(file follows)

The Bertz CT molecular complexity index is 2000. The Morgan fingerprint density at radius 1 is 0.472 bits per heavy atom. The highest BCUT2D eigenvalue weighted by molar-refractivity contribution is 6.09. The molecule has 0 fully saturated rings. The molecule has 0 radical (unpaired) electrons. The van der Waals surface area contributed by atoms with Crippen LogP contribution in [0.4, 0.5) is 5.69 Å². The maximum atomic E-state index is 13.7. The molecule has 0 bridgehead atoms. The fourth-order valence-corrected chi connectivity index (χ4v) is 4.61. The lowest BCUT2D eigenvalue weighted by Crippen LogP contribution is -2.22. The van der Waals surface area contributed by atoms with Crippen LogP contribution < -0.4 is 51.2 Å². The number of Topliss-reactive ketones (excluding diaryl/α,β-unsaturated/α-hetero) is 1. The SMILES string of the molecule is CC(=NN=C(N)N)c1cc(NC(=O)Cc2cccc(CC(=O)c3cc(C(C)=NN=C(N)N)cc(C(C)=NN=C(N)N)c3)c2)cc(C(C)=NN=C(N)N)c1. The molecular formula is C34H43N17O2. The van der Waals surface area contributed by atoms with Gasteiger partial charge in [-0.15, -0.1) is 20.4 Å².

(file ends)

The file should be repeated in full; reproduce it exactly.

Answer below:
The Bertz CT molecular complexity index is 2000. The Morgan fingerprint density at radius 1 is 0.472 bits per heavy atom. The highest BCUT2D eigenvalue weighted by molar-refractivity contribution is 6.09. The molecule has 0 fully saturated rings. The molecule has 0 radical (unpaired) electrons. The van der Waals surface area contributed by atoms with Crippen LogP contribution in [0.4, 0.5) is 5.69 Å². The maximum atomic E-state index is 13.7. The molecule has 0 bridgehead atoms. The fourth-order valence-corrected chi connectivity index (χ4v) is 4.61. The lowest BCUT2D eigenvalue weighted by Crippen LogP contribution is -2.22. The van der Waals surface area contributed by atoms with Crippen LogP contribution < -0.4 is 51.2 Å². The number of Topliss-reactive ketones (excluding diaryl/α,β-unsaturated/α-hetero) is 1. The SMILES string of the molecule is CC(=NN=C(N)N)c1cc(NC(=O)Cc2cccc(CC(=O)c3cc(C(C)=NN=C(N)N)cc(C(C)=NN=C(N)N)c3)c2)cc(C(C)=NN=C(N)N)c1. The molecular formula is C34H43N17O2. The van der Waals surface area contributed by atoms with Gasteiger partial charge in [-0.15, -0.1) is 20.4 Å².